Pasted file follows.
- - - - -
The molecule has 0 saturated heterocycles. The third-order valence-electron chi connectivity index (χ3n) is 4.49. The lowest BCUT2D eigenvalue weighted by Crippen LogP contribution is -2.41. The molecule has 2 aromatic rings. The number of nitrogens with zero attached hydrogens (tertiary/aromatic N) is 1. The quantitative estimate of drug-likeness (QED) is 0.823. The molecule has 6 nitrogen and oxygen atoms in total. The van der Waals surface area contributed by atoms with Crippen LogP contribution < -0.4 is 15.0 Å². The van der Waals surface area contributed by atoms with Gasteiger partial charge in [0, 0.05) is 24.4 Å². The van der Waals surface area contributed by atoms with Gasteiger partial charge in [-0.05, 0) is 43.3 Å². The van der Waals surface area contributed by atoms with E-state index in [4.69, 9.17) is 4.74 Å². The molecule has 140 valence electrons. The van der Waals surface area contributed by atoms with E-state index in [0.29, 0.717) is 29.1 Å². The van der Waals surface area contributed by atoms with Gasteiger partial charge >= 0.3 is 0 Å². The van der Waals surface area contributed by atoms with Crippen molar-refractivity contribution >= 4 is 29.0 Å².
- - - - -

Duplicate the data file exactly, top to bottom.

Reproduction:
The molecule has 0 saturated heterocycles. The third-order valence-electron chi connectivity index (χ3n) is 4.49. The lowest BCUT2D eigenvalue weighted by Crippen LogP contribution is -2.41. The molecule has 2 aromatic rings. The number of nitrogens with zero attached hydrogens (tertiary/aromatic N) is 1. The quantitative estimate of drug-likeness (QED) is 0.823. The molecule has 6 nitrogen and oxygen atoms in total. The van der Waals surface area contributed by atoms with Crippen LogP contribution < -0.4 is 15.0 Å². The van der Waals surface area contributed by atoms with Gasteiger partial charge in [0, 0.05) is 24.4 Å². The van der Waals surface area contributed by atoms with Gasteiger partial charge in [-0.05, 0) is 43.3 Å². The van der Waals surface area contributed by atoms with E-state index in [4.69, 9.17) is 4.74 Å². The molecule has 140 valence electrons. The van der Waals surface area contributed by atoms with E-state index in [0.29, 0.717) is 29.1 Å². The van der Waals surface area contributed by atoms with Gasteiger partial charge >= 0.3 is 0 Å². The van der Waals surface area contributed by atoms with Crippen molar-refractivity contribution >= 4 is 29.0 Å².